Wild horses. They look wild, but often they are anything but. How the Konik, genetically engineered by Nazis, became the answer to a 21st-century environmentalist dream.
Clare Balding travels to Hothfield Heathlands in Kent to meet a herd of Konik Ponies and discover the extraordinary story of the domestication of wild horses in Europe.
Horse historian Susanna Forrest explains how European wild horses of the Tarpan and Taki type developed ,and disappeared. First they were killed for food. Then they were used for labour and transport, eventually facing extinction in the 19th century.
The Konik, the Tarpan's closest relative, were genetically re- created by scientists in Poland. They were an essential part of a bizarre third reich experiment to recreate an ancient Aryan horse. Now they perform an invaluable role in managing some of the few areas of heath land that remain in the UK. Increasingly, they are being recognised as one of the most useful tools in the environmentalist's kit to protect diminishing natural resources.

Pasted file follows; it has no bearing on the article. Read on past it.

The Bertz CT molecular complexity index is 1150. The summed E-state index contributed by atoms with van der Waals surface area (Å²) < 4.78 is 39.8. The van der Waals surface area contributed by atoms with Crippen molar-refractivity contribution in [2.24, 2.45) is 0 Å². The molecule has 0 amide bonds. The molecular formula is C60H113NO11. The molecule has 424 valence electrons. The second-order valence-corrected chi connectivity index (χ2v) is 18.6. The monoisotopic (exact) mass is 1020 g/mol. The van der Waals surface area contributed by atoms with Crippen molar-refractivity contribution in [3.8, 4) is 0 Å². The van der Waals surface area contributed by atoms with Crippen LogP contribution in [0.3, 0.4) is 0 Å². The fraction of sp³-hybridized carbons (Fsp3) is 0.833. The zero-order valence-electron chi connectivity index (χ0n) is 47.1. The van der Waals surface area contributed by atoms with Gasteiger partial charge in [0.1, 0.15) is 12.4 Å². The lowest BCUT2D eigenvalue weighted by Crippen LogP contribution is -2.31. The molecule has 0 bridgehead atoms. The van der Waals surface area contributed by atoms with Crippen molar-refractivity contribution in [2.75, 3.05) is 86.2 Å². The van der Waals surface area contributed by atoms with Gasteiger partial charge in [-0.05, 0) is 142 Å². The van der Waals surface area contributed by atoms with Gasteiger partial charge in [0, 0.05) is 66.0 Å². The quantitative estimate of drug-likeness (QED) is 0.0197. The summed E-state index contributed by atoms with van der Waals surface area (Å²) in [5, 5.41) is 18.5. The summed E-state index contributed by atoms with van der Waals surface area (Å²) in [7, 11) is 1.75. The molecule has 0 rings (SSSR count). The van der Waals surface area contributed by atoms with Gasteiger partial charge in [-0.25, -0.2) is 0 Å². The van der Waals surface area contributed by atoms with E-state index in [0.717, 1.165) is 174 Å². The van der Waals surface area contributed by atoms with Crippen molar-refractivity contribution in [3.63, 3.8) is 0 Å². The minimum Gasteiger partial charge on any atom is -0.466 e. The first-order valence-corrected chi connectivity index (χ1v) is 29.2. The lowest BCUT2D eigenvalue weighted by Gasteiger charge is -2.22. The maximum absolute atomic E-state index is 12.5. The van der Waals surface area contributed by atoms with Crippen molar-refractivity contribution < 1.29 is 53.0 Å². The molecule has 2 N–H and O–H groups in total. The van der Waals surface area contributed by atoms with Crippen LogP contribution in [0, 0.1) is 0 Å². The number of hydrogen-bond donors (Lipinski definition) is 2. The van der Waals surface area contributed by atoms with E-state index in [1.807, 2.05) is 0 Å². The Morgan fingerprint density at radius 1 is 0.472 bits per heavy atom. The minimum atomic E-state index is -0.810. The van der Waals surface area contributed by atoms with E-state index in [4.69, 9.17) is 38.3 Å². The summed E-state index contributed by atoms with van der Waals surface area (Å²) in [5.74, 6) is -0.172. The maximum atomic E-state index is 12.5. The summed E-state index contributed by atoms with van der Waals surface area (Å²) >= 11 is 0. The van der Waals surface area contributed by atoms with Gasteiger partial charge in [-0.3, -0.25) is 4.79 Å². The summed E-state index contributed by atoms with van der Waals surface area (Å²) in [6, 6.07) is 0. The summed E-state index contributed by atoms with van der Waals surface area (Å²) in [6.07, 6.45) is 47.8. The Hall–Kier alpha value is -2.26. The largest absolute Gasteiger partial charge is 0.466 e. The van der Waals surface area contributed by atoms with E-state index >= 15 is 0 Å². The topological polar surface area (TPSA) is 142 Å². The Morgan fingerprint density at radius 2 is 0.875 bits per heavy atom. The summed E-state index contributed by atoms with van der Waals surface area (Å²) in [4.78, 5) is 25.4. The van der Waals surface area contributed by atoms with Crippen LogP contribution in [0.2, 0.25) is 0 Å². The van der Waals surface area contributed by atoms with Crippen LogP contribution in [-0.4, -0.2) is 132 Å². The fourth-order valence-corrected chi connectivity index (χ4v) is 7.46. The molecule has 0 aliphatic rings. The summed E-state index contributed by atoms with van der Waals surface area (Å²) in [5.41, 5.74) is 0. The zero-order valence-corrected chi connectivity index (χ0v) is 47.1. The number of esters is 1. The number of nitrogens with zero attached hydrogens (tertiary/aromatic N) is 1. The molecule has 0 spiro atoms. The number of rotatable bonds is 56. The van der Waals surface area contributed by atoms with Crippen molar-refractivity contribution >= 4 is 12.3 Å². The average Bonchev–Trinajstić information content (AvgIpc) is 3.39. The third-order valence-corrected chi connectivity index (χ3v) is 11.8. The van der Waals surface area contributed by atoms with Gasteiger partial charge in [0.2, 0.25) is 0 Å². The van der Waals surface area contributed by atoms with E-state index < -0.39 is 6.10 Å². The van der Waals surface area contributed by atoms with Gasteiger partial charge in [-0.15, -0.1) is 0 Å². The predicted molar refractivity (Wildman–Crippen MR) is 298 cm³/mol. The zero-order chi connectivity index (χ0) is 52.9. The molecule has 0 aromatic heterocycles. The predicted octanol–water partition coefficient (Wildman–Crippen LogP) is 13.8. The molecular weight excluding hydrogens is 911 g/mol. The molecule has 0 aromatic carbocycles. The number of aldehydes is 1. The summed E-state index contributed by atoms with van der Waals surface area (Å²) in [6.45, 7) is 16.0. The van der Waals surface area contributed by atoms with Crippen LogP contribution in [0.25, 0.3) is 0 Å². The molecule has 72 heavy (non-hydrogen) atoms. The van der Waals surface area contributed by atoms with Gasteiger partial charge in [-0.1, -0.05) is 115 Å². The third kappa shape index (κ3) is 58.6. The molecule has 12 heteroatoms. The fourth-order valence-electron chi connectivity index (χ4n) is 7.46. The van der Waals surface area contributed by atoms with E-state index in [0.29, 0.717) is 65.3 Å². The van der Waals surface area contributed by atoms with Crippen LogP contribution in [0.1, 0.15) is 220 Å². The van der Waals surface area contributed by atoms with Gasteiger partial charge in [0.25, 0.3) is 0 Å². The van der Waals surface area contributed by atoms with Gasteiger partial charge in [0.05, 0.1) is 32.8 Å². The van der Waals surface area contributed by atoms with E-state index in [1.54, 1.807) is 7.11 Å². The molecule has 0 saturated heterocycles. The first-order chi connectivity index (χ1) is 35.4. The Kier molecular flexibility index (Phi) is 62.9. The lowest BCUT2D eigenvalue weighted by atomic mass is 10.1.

Aided by Ian Rickard from Kent Wildlife Trust, Clare discovers the Konik in the mists of the Kent heath land, hearing how one of the brightest hopes for Europe's environmental future is linked to one of the darkest periods of its past.
Research that emerged in February 2018 about the origins of our domestic horses will change how we look at the development of the animals.
Producer: Lucy Dichmont
A Testbed production for BBC Radio 4.
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